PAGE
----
I often joke that Missoula and I have a twisted relationship. You know the kind. When it is good, it is so good. And when it is bad…holy hell. Like, for example, last March when, after too many days and weeks of gray skies, I felt like I often have in “spring” around here. I wanted to pack my bags, fly south or west or ANYWHERE ELSE and never come back. I pictured me, Seth and the girlies on a Mexican beach, on the California coast or in the heart of Portland escaping the blank gray (at least it rains in Portland), escaping the unemployment, escaping the mountain tax. This happens every spring. Every spring. And I’ve come to accept it as part of living in Missoula, as a part of this delicate relationship dance she and I take part in.
Then comes a week like last week and I can’t think of living in another place. Ever. I understand, again, why I placed my heart on the altar of not-quite-sure-how-we’ll-make-it so many years ago. I understand, again, that we stay because of our people.
It all started with Halloween and a party a friend hosts for all of our children. Since it is in its third year, I’m now calling it a tradition, something we can count on annually. I’m not really sure how my friend, the host, feels about that but I’m going with it. We gather before dark and eat good food while the kids run up and down the sidewalk, compare costumes and generally get amped about the trick or treating that will come. Then we herd up and walk the streets of possibly the best neighborhood on the planet. This year, at one of our first stops, a man gave away art, letting kids choose which painting they’d like. Then we moved from friends house to friends house, merging, then pulling away from other roving bands of sugared youngsters. When we headed toward our apartment on the Northside, I remember thinking this is the neighborhood I always wanted, the one I’ve had before and the one I want to keep. I remember thinking our kids are so lucky, we all are so lucky.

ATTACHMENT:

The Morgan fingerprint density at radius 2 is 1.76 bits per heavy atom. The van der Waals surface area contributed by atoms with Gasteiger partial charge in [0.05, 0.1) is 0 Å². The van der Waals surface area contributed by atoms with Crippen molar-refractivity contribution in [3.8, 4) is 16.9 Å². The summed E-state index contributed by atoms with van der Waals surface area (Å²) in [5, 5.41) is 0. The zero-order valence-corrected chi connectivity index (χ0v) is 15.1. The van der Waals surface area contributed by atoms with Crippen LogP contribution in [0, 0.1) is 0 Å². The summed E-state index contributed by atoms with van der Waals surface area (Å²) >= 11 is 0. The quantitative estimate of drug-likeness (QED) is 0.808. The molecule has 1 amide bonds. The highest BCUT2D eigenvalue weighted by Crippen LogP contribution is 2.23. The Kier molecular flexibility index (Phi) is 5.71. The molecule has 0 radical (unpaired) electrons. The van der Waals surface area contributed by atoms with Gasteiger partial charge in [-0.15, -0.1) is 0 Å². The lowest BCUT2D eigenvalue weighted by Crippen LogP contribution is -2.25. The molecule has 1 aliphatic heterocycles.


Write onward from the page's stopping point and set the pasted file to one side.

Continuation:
Two days later we arrived downtown just before dusk and had our faces painted for the day of the dead parade. I’d never heard of the day of the dead before moving here. Missoula, she gave me that. We lined up with Eliza’s class, kids and parents painted to honor those who have gone before us and as night fell we walked down our town’s main drag, carrying banners and altars. Beating drums. We arrived at a park by the river where each of our girls had visited with their schools earlier in the day to help create a mandala out of colored sawdust on the stage at a local park. They showed us where they’d worked earlier in the day then we all got to a high step to watch women spinning fire.
“Can I do that one day mama?” Lucille said.
Yeah baby, yeah. Because we live in Missoula.